Imagine your customer has landed on your site and they’re interacting with it. They’re clicking through pages and viewing the content. What’s the typical pattern or flow your audience follows on your website? Which pages do they visit most often? What areas do they care about most? Are there noteworthy behaviors or activities they complete along the way? What’s the main action you want them to take on the site (e.g. purchase a product, schedule a call, fill out a contact form)? These are all important components your web team should be aware of so they can create an experience that suits your audience’s journey.
6. What’s the main challenge your audience is facing?
Think about the pain points your brand addresses for its audience. Often, customer pain points fall into one of four categories:
- Financial: They want to save money
- Productivity: They want to be more efficient and get more done
- Process: They want to simplify their systems and make their life easier
- Support: They want more help in an area they don’t feel confident tackling on their own
Which of these categories does your brand’s solution focus on? Once you have that answer in mind, get as specific as possible within the category. What’s the exact challenge your audience experiences most often that your product or service is specifically geared to help resolve? Be ready to walk your web development team through it so they can more fully understand your customers.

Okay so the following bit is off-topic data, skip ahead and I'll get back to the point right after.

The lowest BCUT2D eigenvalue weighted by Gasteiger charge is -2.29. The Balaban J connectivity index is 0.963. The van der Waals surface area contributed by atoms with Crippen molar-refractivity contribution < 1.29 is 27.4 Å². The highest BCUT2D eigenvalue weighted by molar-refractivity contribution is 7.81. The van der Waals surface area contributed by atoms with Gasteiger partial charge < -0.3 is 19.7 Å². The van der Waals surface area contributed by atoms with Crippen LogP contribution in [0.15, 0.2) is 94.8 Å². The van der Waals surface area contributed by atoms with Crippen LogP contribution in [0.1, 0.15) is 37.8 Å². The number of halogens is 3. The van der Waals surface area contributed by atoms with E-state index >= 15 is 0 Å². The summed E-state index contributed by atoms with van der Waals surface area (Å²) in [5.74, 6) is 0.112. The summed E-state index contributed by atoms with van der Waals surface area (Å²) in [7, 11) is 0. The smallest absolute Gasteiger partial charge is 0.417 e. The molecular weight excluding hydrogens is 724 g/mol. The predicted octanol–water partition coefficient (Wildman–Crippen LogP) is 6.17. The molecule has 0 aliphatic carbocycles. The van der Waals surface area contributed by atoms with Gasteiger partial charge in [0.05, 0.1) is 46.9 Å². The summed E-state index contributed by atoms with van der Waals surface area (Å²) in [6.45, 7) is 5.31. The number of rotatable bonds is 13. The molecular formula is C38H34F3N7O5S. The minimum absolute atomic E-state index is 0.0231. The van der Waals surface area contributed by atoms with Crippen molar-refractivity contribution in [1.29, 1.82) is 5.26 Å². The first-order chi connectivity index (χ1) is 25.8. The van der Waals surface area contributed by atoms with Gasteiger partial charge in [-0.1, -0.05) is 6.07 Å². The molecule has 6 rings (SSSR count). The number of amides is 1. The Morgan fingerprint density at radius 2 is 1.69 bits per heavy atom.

7. Who’s writing your content?
Your web team will want to know the plan for the content on your website so they can act accordingly. Will the content remain the same between your old and new sites? If new content is being created, who’s writing it? Is that being done internally or did you hire someone to write it for you? When will the content be ready? What’s changing in it? You don’t necessarily need to have all of the exact details nailed down at this point, but you should be prepared to explain your intentions for the content on your redesigned website so the team can take this into account.
8. What’s your timeline?
Assessing a timeframe and budget for the project are two crucial constraints to discuss before diving in. Assuming that at this point you’ve already worked out a realistic budget with the dev team, it’s important to now have a deeper conversation about the timeline. If your internal team has any pertinent dates to meet, your dev team should be informed about those upfront. With a full understanding of the constraints at play, you’ll help set your project up for a favorable outcome and minimize disruptions that could throw it off course.
9. What does success look like for this project?
When you imagine crossing this project’s finish line in triumph, what does that look like? What needs to happen for you to consider this a win in the end? Be ready to explain your definition of success for the project and the main factors that have a role in it. Your web team needs to know the final destination you’re aiming for before they can help get you there.
10. What questions do you have for us?
Your development team should anticipate you having questions for them as your project gets underway. Give it some thought ahead of time so you come prepared with a list of your initial questions. Maybe you’re wondering about how the process will work, expected timelines for certain deliverables, the tools and technologies they’ll use, or some other element of the project. Getting those big questions out of the way at the start will help you feel more assured about things going forward.
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Project & Marketing Manager
Emily can often be found reading, enjoying the outdoors with her dog, and trying to keep her houseplants alive.